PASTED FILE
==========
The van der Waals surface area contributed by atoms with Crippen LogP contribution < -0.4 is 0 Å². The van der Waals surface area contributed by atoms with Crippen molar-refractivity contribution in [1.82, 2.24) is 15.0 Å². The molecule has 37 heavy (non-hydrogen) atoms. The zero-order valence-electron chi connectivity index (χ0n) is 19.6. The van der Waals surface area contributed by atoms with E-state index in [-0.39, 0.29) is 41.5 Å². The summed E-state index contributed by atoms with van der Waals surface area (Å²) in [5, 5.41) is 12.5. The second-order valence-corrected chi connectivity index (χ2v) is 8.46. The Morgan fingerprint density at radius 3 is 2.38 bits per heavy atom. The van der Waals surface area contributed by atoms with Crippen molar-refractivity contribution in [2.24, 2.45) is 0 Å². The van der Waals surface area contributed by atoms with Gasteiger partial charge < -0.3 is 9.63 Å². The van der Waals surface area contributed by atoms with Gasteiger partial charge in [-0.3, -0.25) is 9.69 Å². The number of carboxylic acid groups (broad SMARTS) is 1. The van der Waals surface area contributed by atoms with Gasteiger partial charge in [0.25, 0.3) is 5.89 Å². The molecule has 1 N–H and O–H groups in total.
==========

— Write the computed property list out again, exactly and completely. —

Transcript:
The van der Waals surface area contributed by atoms with Crippen LogP contribution < -0.4 is 0 Å². The van der Waals surface area contributed by atoms with Crippen molar-refractivity contribution in [1.82, 2.24) is 15.0 Å². The molecule has 37 heavy (non-hydrogen) atoms. The zero-order valence-electron chi connectivity index (χ0n) is 19.6. The van der Waals surface area contributed by atoms with E-state index in [-0.39, 0.29) is 41.5 Å². The summed E-state index contributed by atoms with van der Waals surface area (Å²) in [5, 5.41) is 12.5. The second-order valence-corrected chi connectivity index (χ2v) is 8.46. The Morgan fingerprint density at radius 3 is 2.38 bits per heavy atom. The van der Waals surface area contributed by atoms with Crippen molar-refractivity contribution in [2.24, 2.45) is 0 Å². The van der Waals surface area contributed by atoms with Gasteiger partial charge < -0.3 is 9.63 Å². The van der Waals surface area contributed by atoms with Gasteiger partial charge in [-0.3, -0.25) is 9.69 Å². The number of carboxylic acid groups (broad SMARTS) is 1. The van der Waals surface area contributed by atoms with Gasteiger partial charge in [0.25, 0.3) is 5.89 Å². The molecule has 1 N–H and O–H groups in total.